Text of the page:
I have not been okay lately.
In late March, a dear friend’s husband passed away. In April, I almost had the chance to acquire a home — something rare for Millennials and even many Gen Xs — but due to family reasons, it fell through. Then friends’ pets kept passing away or getting very ill. As mentioned a few times here, I have thanatophobia, a rather unpleasant phobia of death. In addition to being pretty empathetic and caring about my friends, this was all rather hard. My co-author and dear friend’s Greater Swiss Mountain Dog also died rather suddenly, and despite our locational differences, it was rather hard.
Normally, I like to present a clever conclusion or a flourish of words, a solution or suggestion that might benefit people both individually and at large. I’m not sure I have one of those today. Despite the fact that vaccines are rolling out in rich countries, my own included — I got my first shot of Pfizer yesterday — this pandemic is not going to be over any time soon. In addition to personal struggles, the world is in the middle of a very prominent and unavoidable crisis.
Instead of trying to fix it, something beyond my power, all I can say is that it is time to learn how to accept things being not okay. It’s not just the serenity prayer bit about accepting what you can’t fix, changing what you can, and knowing the difference. It’s about understanding the scale of this situation, and also the value in merely enduring and surviving. In order to do both of those, I know that I personally have to adjust how I talk, as well as what I say.
What’s wrong with me
It’s not just about diagnoses or individual situations; it’s about the way life continues on after a situation ends, or changes. Just because the initial situation of harm is over doesn’t mean that the after-effects vanish instantly.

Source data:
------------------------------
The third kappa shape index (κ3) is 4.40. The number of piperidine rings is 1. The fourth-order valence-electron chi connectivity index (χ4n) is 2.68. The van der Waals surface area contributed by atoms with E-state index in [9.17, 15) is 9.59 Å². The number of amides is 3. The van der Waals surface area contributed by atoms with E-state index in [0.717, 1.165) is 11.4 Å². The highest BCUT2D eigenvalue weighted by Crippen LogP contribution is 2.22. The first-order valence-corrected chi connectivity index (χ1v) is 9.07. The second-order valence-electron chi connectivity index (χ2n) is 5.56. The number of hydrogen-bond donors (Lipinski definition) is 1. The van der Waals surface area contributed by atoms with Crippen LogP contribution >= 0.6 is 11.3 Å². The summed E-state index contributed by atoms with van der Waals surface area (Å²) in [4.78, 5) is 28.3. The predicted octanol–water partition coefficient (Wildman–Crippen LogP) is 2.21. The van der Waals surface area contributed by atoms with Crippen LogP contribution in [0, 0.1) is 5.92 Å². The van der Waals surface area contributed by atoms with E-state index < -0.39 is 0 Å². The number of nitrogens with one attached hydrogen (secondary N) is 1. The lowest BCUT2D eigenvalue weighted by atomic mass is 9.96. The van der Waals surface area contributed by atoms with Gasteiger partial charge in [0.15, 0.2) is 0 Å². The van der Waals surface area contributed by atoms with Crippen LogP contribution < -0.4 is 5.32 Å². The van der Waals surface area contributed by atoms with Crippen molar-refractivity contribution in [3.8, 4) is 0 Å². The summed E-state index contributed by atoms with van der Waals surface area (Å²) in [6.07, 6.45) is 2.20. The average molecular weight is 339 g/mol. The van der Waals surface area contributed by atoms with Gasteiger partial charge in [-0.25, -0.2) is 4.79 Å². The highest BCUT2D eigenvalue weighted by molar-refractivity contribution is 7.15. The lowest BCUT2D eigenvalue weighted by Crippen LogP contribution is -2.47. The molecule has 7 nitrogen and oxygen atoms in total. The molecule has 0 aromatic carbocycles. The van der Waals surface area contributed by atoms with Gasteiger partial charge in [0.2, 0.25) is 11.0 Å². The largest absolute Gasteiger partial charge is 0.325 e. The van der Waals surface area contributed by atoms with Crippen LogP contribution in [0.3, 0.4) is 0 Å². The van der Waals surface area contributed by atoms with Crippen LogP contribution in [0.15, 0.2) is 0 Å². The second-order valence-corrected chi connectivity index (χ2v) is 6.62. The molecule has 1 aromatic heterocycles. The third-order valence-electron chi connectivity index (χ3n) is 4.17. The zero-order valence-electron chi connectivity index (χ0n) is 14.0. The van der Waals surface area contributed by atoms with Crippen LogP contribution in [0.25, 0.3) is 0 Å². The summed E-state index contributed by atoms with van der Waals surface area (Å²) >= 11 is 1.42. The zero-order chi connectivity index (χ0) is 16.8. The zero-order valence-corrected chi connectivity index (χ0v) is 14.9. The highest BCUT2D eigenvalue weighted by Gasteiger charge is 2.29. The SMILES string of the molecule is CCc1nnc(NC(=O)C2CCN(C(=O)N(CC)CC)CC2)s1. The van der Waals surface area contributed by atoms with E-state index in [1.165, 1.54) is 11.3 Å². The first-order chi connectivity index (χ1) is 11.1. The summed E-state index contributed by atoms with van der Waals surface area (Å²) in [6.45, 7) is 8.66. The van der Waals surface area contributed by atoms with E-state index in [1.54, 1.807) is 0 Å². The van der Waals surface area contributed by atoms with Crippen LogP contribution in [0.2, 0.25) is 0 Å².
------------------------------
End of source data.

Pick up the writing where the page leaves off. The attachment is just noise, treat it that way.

After talking to local friends and online friends, I can say this — making room to just not be okay is extremely important and valuable. Furthermore, though, not trying to perform happiness or okayness or tranquility is extremely important. It’s so easy to just shove those feelings in a box or hide them from others or just not talk or be present when one is in a bad place. I don’t just mean this in a cute, self-care-y kind of way; I mean it in the “getting by day-to-day” way. Personal and international ongoing crises are persisting, and they will persist after the pandemic — and the culture I’ve grown up in is particularly ill-equipped to handle that. So I find myself trying to make a better way, and sometimes grappling with direct lacks and absences in my frame of reference.
Do words really matter for therapy?
Although we can’t change the pandemic directly, there are unhealthy, dangerous, and unhelpful thoughts that we can challenge. After all, one can talk about society and culture — but we are also part of society and culture, and what we change in ourselves is a gift we can offer to others. Being able to destroy social constructs we’ve internalized, and which are harming us, is useful.
A friend of my counterpointed, “but shouldn’t we just say ‘fuck society’ and get on with our lives?”
The problem with that is that we carry society with us. There’s so many little tiny things and rules that I picked up to survive, and I know other people have learned the same. So if I can build forge tweezers from the stuff in my soul — I’m gonna hand them to someone else when I’m done. Sometimes you gotta pry ideas out of yourself like the head of a tick lodged in skin.
There’s a good side, though — I am not alone, and neither are you. Humanity’s greatest gift and weapon is our requirement for others. We are social animals, and although Rousseau and many others saw other people as our chains, chains can also be used to pull something out, not just hold it down.
Some chains must be broken. Others can be forged. The work does not end, but new works can still begin.
Michelle Browne is a sci fi/fantasy writer and editor. She lives in Lethbridge, AB with her partner-in-crime and their cats. Her days revolve around freelance editing, knitting, jewelry, and learning too much. She is currently working on other people’s manuscripts, the next books in her series, and drinking as much tea as humanly possible.